2020: Dr Kevin Davies, Plant & Food Research, has been awarded a James Cook Research Fellowship in Biological Sciences for research titled ‘Answers from the road less travelled: How hornworts can help decipher the evolution of a fundamental stress tolerance adaptation of land plants’
Dr Kevin Davies received his PhD in plant molecular biology in 1989 at the University of Nottingham. He then moved to Aotearoa New Zealand as a research scientist at what was the Ministry of Agriculture and Fisheries Technology/Crop and Food Research in Levin. In 1996, Dr Davies took up a team leader position at Plant & Food Research Rangahau Ahumāra Kai in Te Papa-i-Oea Palmerston North, and is currently a Principal Scientist in New Cultivar Innovation. Dr Davies has broad scientific interests across both fundamental research and the practical application of discoveries. He enjoys working in areas where different disciplines interact. His core interest is the function and genetic regulation of plant specialised metabolism, an area for which he is an internationally recognised expert.
Land plants have evolved various mechanisms to cope with a life fixed in one place. One key adaptation is the production of specialised metabolites called ‘flavonoids’, which are critical to protect plants from UV-B radiation and provide the red pigments of fruit and flowers. Red flavonoid pigmentation is also produced in plant foliage in response to stressors like cold, strong sunlight, drought, nutrient deprivation or disease. A spectacular example is red leaf colours of deciduous trees during the cold nights and bright sunny days of autumn. The production of flavonoids is thought to have arisen when plants first adapted to life on land about 500 million years ago. These red pigments are therefore considered to be a universal feature of land plants, inherited from an early common ancestor. The first land plants are thought to have resembled plants like mosses, liverworts and hornworts. These plants comprise about a third of Aotearoa New Zealand’s native plant species, and can be found in the green carpet of our forest floor. Remarkably, hornworts have been found to not produce any flavonoid pigments.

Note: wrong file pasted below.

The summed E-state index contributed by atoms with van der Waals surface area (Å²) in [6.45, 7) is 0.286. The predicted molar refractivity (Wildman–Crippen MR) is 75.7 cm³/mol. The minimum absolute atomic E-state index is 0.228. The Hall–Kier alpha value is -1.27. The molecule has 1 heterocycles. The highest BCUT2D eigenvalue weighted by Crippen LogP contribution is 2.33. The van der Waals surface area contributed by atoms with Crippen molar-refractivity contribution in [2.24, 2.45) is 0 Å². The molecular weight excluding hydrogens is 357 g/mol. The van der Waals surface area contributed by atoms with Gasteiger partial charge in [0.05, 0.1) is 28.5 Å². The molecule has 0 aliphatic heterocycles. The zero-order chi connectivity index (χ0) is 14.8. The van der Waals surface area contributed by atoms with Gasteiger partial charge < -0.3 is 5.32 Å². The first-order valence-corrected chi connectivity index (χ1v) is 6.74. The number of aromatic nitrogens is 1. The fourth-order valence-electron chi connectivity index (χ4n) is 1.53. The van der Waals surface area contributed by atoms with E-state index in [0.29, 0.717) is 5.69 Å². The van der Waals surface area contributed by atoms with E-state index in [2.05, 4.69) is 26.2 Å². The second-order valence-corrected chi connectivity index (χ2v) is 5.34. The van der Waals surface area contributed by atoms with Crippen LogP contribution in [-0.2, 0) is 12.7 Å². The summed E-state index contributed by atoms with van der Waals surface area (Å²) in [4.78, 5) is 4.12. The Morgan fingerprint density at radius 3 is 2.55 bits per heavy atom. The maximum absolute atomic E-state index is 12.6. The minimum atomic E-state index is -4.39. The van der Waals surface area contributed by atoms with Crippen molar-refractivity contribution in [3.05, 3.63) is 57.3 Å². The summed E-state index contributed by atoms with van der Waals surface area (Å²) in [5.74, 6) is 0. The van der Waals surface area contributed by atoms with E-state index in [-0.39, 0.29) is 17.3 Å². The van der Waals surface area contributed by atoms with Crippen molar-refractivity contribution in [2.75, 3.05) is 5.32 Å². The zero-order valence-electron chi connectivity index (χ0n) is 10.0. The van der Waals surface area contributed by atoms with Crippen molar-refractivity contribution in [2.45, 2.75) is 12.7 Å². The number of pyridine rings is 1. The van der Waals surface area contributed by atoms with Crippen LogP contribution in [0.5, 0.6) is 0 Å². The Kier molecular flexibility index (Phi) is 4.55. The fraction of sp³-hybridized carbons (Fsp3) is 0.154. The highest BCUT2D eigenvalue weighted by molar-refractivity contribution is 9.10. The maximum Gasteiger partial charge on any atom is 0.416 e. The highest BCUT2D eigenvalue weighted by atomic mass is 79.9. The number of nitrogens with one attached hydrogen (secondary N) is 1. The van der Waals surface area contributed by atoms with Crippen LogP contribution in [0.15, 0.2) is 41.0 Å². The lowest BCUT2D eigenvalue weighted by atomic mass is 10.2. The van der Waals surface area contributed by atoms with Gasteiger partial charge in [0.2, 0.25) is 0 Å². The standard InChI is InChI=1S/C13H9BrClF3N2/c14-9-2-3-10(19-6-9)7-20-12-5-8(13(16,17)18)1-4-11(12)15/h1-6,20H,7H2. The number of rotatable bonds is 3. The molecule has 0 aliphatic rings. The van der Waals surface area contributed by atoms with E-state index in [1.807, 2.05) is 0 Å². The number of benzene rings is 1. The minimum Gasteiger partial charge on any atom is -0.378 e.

During his James Cook Research Fellowship, Dr Davies’ goal is to understand the origin and current diversity of the flavonoid stress-tolerance system of land plants. His hypothesis is that hornworts are unique among land plants in that they lack the ability to produce flavonoids. He proposes this lack of red pigmentation limits the ability of hornworts to cope with environmental stress. Dr Davies will bring together an international multi-disciplinary team to establish the physiological, metabolic and genetic status of the flavonoid pathway in hornworts. Despite the small number of species, hornworts are a key plant group due to their placement in the evolutionary tree and their unique biology. Dr Davies’ project will add to our knowledge on the biology and ecology of hornworts and their vulnerability to environmental change.